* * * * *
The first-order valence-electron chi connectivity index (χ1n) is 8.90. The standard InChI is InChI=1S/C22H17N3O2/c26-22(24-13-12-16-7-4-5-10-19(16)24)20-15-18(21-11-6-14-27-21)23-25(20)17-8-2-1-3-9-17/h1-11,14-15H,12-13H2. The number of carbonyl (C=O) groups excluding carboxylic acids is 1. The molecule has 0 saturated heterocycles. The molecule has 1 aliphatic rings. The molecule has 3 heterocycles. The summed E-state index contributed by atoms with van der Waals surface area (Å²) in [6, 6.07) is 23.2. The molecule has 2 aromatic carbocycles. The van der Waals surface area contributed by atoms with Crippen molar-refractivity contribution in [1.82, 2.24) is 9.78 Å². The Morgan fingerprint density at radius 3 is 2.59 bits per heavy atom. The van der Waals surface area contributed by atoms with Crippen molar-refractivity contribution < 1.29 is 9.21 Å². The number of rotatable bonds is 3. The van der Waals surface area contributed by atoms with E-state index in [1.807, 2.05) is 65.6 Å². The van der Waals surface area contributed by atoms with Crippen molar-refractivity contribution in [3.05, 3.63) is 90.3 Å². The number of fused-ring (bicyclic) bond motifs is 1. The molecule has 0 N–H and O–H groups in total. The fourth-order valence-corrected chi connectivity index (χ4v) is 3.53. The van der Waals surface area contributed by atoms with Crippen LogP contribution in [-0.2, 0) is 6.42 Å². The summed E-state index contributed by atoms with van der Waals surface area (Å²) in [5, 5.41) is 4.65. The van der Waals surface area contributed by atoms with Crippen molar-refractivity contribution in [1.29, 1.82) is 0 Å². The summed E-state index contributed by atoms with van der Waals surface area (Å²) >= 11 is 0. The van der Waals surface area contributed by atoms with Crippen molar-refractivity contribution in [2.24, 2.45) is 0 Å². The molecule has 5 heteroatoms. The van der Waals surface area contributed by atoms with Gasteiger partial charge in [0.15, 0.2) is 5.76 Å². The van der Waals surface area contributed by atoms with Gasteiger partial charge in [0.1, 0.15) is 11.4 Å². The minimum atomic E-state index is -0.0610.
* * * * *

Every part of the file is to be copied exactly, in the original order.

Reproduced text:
The first-order valence-electron chi connectivity index (χ1n) is 8.90. The standard InChI is InChI=1S/C22H17N3O2/c26-22(24-13-12-16-7-4-5-10-19(16)24)20-15-18(21-11-6-14-27-21)23-25(20)17-8-2-1-3-9-17/h1-11,14-15H,12-13H2. The number of carbonyl (C=O) groups excluding carboxylic acids is 1. The molecule has 0 saturated heterocycles. The molecule has 1 aliphatic rings. The molecule has 3 heterocycles. The summed E-state index contributed by atoms with van der Waals surface area (Å²) in [6, 6.07) is 23.2. The molecule has 2 aromatic carbocycles. The van der Waals surface area contributed by atoms with Crippen molar-refractivity contribution in [1.82, 2.24) is 9.78 Å². The Morgan fingerprint density at radius 3 is 2.59 bits per heavy atom. The van der Waals surface area contributed by atoms with Crippen molar-refractivity contribution < 1.29 is 9.21 Å². The number of rotatable bonds is 3. The van der Waals surface area contributed by atoms with E-state index in [1.807, 2.05) is 65.6 Å². The van der Waals surface area contributed by atoms with Crippen molar-refractivity contribution in [3.05, 3.63) is 90.3 Å². The number of fused-ring (bicyclic) bond motifs is 1. The molecule has 0 N–H and O–H groups in total. The fourth-order valence-corrected chi connectivity index (χ4v) is 3.53. The van der Waals surface area contributed by atoms with Crippen LogP contribution in [-0.2, 0) is 6.42 Å². The summed E-state index contributed by atoms with van der Waals surface area (Å²) in [5, 5.41) is 4.65. The van der Waals surface area contributed by atoms with Crippen molar-refractivity contribution in [1.29, 1.82) is 0 Å². The summed E-state index contributed by atoms with van der Waals surface area (Å²) >= 11 is 0. The van der Waals surface area contributed by atoms with Crippen molar-refractivity contribution in [2.24, 2.45) is 0 Å². The molecule has 5 heteroatoms. The van der Waals surface area contributed by atoms with Gasteiger partial charge in [0.15, 0.2) is 5.76 Å². The van der Waals surface area contributed by atoms with Gasteiger partial charge in [0.1, 0.15) is 11.4 Å². The minimum atomic E-state index is -0.0610.